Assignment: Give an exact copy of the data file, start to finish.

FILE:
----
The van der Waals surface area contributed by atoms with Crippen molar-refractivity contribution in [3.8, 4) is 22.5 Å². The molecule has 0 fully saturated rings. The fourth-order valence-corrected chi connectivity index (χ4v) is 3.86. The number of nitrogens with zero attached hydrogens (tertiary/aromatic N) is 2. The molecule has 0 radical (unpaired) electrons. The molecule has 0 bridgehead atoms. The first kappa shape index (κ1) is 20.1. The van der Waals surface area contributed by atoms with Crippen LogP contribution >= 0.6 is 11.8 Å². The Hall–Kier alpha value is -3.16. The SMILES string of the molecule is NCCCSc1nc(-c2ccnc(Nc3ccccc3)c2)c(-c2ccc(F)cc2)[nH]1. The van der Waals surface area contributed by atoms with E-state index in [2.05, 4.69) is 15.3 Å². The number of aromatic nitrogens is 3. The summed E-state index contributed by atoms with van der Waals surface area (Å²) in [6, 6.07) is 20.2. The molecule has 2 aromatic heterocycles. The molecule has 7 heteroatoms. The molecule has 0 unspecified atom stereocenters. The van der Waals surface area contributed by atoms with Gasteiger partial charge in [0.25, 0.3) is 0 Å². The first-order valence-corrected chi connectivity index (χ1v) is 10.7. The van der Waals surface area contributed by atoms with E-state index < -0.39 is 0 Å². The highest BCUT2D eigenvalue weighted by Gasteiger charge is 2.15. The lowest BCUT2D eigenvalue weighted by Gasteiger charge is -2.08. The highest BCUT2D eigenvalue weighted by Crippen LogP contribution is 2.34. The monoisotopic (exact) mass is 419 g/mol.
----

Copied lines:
The van der Waals surface area contributed by atoms with Crippen molar-refractivity contribution in [3.8, 4) is 22.5 Å². The molecule has 0 fully saturated rings. The fourth-order valence-corrected chi connectivity index (χ4v) is 3.86. The number of nitrogens with zero attached hydrogens (tertiary/aromatic N) is 2. The molecule has 0 radical (unpaired) electrons. The molecule has 0 bridgehead atoms. The first kappa shape index (κ1) is 20.1. The van der Waals surface area contributed by atoms with Crippen LogP contribution >= 0.6 is 11.8 Å². The Hall–Kier alpha value is -3.16. The SMILES string of the molecule is NCCCSc1nc(-c2ccnc(Nc3ccccc3)c2)c(-c2ccc(F)cc2)[nH]1. The van der Waals surface area contributed by atoms with E-state index in [2.05, 4.69) is 15.3 Å². The number of aromatic nitrogens is 3. The summed E-state index contributed by atoms with van der Waals surface area (Å²) in [6, 6.07) is 20.2. The molecule has 2 aromatic heterocycles. The molecule has 7 heteroatoms. The molecule has 0 unspecified atom stereocenters. The van der Waals surface area contributed by atoms with Gasteiger partial charge in [0.25, 0.3) is 0 Å². The first-order valence-corrected chi connectivity index (χ1v) is 10.7. The van der Waals surface area contributed by atoms with E-state index < -0.39 is 0 Å². The highest BCUT2D eigenvalue weighted by Gasteiger charge is 2.15. The lowest BCUT2D eigenvalue weighted by Gasteiger charge is -2.08. The highest BCUT2D eigenvalue weighted by Crippen LogP contribution is 2.34. The monoisotopic (exact) mass is 419 g/mol.